- The Washington Times - Tuesday, February 11, 2003

ISLAMABAD, Pakistan Hard-line Islamic clerics say American agents swooped in on three Islamic schools in the capital last month, breaking down doors, and blindfolding a cook and asking him questions about terror links they suspect him of having, then disappeared as quickly as they came.
U.S. Embassy and Pakistani law enforcement officials insist the raid never happened. Still, the assertions sparked a new wave of anger at the presence of FBI agents in Pakistan and a vow by radical religious leaders to kick American soldiers and agents out of the country.
"Whatever it was, we had nothing to do with it," a U.S. official said of the incident that is said to have occurred Jan. 16, speaking on the condition of anonymity.
Brig. Javed Iqbal Cheema, a senior Interior Ministry official who is coordinating intelligence and security in the campaign against terrorist groups, agreed.
"These raids simply never took place," Brig. Cheema said. "These people wanted to malign the government, so they made these things up, but it is absolutely false. When we raid someplace, we own up to it."
The Islamic clerics who run the three schools in Islamabad insist they were targeted by English-speaking agents whom they took to be from the FBI, and it hasn't been hard to convince most Pakistanis. News of FBI involvement in high-profile arrests has become commonplace, adding to a perception that the country is swarming with American intelligence agents.
"Every white person in Pakistan is taken as an FBI agent," Brig. Cheema said. "It is just a perception, but there are vested interests and quarters here that want to catch on to the public sentiment to give the impression the FBI is on a rampage."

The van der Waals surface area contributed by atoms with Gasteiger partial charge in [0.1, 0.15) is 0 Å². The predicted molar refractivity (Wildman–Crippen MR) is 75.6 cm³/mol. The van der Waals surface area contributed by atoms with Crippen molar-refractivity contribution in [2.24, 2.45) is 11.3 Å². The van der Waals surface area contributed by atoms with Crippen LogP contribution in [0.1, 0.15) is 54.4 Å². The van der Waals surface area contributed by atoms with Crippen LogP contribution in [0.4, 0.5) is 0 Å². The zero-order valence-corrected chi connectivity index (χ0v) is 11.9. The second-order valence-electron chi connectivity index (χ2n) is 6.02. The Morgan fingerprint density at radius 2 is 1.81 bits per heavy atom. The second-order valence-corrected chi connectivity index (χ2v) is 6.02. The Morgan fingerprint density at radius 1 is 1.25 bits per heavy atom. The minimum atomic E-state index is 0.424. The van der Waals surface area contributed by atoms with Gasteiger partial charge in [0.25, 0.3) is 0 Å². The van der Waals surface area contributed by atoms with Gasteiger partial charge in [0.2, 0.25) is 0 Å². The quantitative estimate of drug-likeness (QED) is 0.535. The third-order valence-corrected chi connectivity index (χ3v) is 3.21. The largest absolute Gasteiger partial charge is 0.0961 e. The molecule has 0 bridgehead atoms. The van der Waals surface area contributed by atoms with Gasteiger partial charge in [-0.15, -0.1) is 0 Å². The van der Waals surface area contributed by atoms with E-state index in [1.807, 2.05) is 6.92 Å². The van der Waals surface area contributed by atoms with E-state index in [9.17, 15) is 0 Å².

The U.S. Embassy refuses to comment officially on individual arrests. But it said the number of FBI agents in Pakistan has fluctuated from two to 12 since the September 11 attacks.
Whatever the number, Pakistani police and intelligence officials confirm that FBI agents have been involved in nearly every important terror arrest in this country since the war on terrorism began. The government says it has handed over more than 420 al Qaeda and Taliban suspects to American custody.
But opposition to President Pervez Musharraf's support for the U.S.-led campaign has become a rallying cry for resurgent Islamic hard-line groups, who seek the expulsion of all U.S. personnel.
"It is the integrity and sovereignty of Pakistan that is at stake here," said Ameer ul-Azeem, a spokesman for the coalition, Muthida Majlis-e-Amal. "Would the United States allow Pakistani security agency men to search homes in America?"
Brig. Cheema said American agents never detain suspects themselves, but acknowledged that they are often present during raids and provide "technical assistance."
The work of American intelligence agents has led to some of the greatest successes so far in the hunt for al Qaeda fugitives.
FBI agents were present in March when Pakistani commandos raided the hide-out of al Qaeda's No. 3 man, Abu Zubaydah. Another joint FBI-Pakistani operation led to the September arrest of Ramzi Binalshibh, suspected of planning the suicide hijackings in the United States.
Two other al Qaeda suspects, whose identities have not been disclosed, were arrested in the southern port city of Karachi in January, again with FBI assistance.

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